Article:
Because of this and other irregularities, a state judge on Friday, finding that mail-in ballot procedures likely violated the Pennsylvania constitution, ordered that Pennsylvania halt the process of certifying the vote. “Petitioners,” Judge Patricia McCollough wrote, “appear to have a viable claim that the mail-in ballot procedures set forth in Act 77 contravene” the law. In a blow to Team Trump, the Pennsylvania Supreme Court vacated Judge McCollough’s order Saturday night, clearing the way for the state to certify the election. Next stop? The Supreme Court of the United States.

Something similar is happening in all the battleground states. Rudy Giuliani and Jenna Ellis, part of Trump’s official legal team, are pursuing alleged violations of the law in Pennsylvania, Arizona, and elsewhere. Sidney Powell, an activist lawyer who is not on Trump’s official legal team, has filed suit in Georgia and Michigan, alleging massive voter fraud significant enough to overturn the vote there.

If state legislatures and the courts find the courage to stop the momentum carrying Biden to the White House, if Trump is declared after all to be the legitimate winner of the election, a general strike is threatened, and rioting and arson, murder in the streets, are to be expected.

That outcome is not to be shirked at all costs. It is not worse than the loss of America to the globalist Left. May the executive, led by Donald Trump, have the courage to meet force with force, and defeat the saboteurs, the killers and destroyers, wherever they arise, whatever they do.

***

Here is a clear discussion of Sidney Powell’s case. It demonstrates that Joe Biden has NOT won the presidency. His party is committing a gigantic fraud against the American people and making a mockery of the democratic system:

 

(Hat-tip to our commenter pepaz for the video)

The implacable anger of the ruling class 9

The ruling class of America resents an outsider seizing the levers of power.

The outsider Donald Trump did that, which is the real reason why the ruling class hates him.

That is the view of Roger Kimball, editor of The New Criterion. He writes about it at American Greatness:

Children in the United States are (or at least they used to be) told that in America, anyone can become president.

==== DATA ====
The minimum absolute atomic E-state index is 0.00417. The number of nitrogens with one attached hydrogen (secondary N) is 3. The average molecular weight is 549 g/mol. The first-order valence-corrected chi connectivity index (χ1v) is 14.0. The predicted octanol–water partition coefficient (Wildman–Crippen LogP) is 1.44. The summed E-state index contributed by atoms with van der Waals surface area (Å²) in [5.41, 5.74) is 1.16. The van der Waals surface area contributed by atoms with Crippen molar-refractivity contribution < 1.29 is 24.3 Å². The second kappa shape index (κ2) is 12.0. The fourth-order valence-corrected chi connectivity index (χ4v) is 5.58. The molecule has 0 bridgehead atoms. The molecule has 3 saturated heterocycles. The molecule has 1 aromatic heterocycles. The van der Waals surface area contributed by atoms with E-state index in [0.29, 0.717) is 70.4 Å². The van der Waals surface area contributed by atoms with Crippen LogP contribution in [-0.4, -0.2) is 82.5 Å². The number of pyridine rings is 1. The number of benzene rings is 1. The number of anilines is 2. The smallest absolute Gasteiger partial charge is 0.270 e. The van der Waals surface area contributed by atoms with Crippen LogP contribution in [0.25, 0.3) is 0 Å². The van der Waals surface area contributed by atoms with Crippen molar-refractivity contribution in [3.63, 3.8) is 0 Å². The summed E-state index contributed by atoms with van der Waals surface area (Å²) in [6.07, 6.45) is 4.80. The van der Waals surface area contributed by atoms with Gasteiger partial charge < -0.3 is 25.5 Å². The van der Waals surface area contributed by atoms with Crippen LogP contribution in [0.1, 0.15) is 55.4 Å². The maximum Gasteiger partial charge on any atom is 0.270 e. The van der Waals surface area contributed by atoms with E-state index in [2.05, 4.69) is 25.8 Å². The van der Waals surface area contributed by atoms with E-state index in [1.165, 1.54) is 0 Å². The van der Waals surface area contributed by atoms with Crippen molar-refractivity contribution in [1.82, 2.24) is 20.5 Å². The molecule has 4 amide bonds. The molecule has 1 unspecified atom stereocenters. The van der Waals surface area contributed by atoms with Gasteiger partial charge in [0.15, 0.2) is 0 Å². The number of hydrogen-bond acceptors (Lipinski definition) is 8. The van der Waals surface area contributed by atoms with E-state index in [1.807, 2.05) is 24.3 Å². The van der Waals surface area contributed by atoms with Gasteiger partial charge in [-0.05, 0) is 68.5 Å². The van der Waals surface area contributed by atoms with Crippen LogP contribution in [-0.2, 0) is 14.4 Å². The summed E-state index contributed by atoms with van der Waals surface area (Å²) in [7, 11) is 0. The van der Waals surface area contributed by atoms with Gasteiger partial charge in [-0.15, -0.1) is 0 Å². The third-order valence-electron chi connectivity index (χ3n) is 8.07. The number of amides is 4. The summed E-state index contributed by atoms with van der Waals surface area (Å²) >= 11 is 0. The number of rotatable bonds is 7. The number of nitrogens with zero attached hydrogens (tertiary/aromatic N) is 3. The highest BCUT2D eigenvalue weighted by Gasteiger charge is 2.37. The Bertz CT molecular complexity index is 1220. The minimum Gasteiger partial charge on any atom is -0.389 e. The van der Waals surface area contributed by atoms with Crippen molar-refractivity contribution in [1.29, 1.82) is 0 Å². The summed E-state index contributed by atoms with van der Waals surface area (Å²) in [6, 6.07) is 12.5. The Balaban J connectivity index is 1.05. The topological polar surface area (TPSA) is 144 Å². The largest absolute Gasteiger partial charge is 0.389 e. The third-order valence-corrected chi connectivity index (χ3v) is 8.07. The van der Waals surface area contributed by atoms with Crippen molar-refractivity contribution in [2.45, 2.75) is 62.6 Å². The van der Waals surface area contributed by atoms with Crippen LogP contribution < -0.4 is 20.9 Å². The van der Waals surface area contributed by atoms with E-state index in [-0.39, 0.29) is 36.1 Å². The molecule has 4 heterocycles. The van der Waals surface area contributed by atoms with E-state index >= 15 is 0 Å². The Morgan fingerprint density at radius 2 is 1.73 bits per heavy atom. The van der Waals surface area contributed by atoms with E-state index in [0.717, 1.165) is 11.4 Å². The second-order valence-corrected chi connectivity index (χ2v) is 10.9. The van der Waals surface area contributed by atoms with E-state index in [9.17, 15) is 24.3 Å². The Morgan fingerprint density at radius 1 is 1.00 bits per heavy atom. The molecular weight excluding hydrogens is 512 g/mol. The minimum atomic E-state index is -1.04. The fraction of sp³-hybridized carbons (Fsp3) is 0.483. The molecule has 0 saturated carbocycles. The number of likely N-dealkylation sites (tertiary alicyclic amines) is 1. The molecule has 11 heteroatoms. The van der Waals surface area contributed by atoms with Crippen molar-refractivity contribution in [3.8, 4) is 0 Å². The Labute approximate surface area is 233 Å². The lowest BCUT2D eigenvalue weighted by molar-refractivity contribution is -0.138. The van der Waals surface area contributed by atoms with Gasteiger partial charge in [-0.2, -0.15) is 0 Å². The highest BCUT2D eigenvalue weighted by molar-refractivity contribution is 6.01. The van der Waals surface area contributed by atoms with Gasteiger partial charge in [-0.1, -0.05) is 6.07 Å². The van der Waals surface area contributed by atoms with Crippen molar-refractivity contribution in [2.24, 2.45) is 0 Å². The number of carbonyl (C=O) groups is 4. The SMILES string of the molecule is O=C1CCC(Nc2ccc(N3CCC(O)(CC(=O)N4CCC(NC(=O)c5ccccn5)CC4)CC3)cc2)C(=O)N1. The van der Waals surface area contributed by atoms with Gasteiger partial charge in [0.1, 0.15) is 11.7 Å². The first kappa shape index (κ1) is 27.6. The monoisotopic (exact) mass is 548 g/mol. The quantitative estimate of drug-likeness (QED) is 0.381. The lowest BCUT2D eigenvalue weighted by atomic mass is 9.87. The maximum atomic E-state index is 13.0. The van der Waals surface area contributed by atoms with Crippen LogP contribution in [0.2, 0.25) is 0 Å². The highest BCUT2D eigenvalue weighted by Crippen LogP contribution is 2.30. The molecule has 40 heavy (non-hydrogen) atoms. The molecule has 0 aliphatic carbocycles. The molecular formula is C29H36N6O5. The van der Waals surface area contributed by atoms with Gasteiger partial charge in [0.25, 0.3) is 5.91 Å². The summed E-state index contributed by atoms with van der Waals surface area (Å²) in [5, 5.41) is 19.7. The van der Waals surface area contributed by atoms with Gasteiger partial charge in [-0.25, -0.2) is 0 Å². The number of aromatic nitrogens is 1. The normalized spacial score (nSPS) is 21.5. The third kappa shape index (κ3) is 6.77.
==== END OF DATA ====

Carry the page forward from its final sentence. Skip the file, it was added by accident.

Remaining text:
Of course, that has never really been true. At any given time, there are plenty of people who, for various reasons, could never become president. But the pleasing story did name a sort of half-truth that was also an ideal, an ideal that revolved around the effort to maintain a society that rewarded talent, ambition, and hard work more than it valued wealth, connections, or pedigree.

Donald Trump put that ideal to the test. The test failed.

Trump was the first candidate since Andrew Jackson really to challenge the dominant narrative. Trump was rich, which is a plus for candidates these days. But he came not just from the wrong sort of family, but also from the wrong consensus, the wrong universe of opinion and sentiment.

It was not so much his particular policies that were at issue. It was rather what he himself represented. Some people have banged on and on about Trump’s “character”, which they said was a bad character. But I do not believe that his character was ever really the issue. The issue was that he represented an existential threat to the governing consensus.

This consensus is not fundamentally Democratic or Republican. It is not really even left-wing or conservative. John Fonte came close to identifying it with his phrase “transnational progressivism.” The “transnational” part was just as important as the “progressive” element, not least because the definition of “progressive” is always a mutable and hungry thing. Yesterday’s progressive ideas routinely become tomorrow’s reactionary throwbacks because the critical thing is not specific policies but specific attitudes.

The transnational ruling class meets at Davos. It governs the EU. It conducts the raucous orchestrated evil worked continually by the UN. It is perpetually, stubbornly, ardently against the idea of people doing whatever they want to do.

It helps explain why so successful a president—has anyone in history had a more successful first term than Donald Trump?—could still be so cordially hated by the credentialed elite, both in this country and abroad.

Cordially? No. Not cordially. Bitterly. Furiously.

That elite has “gone beyond” such parochial affections as patriotism [and] national identity … To a large extent it has even “gone beyond” or at least redefined family. Donald Trump was a walking rebuke to every finer feeling with which they congratulated and fanned themselves. For four years, they stood together as one to emit a primal scream of repudiation. Nothing worked. Not the Russia collusion delusion, not the preposterous Ukrainian impeachment follies, not the dark talk about invoking the 25th Amendment, nothing.

Now, finally, their concerted assault against a U.S. presidential election may have done the trick. …

But …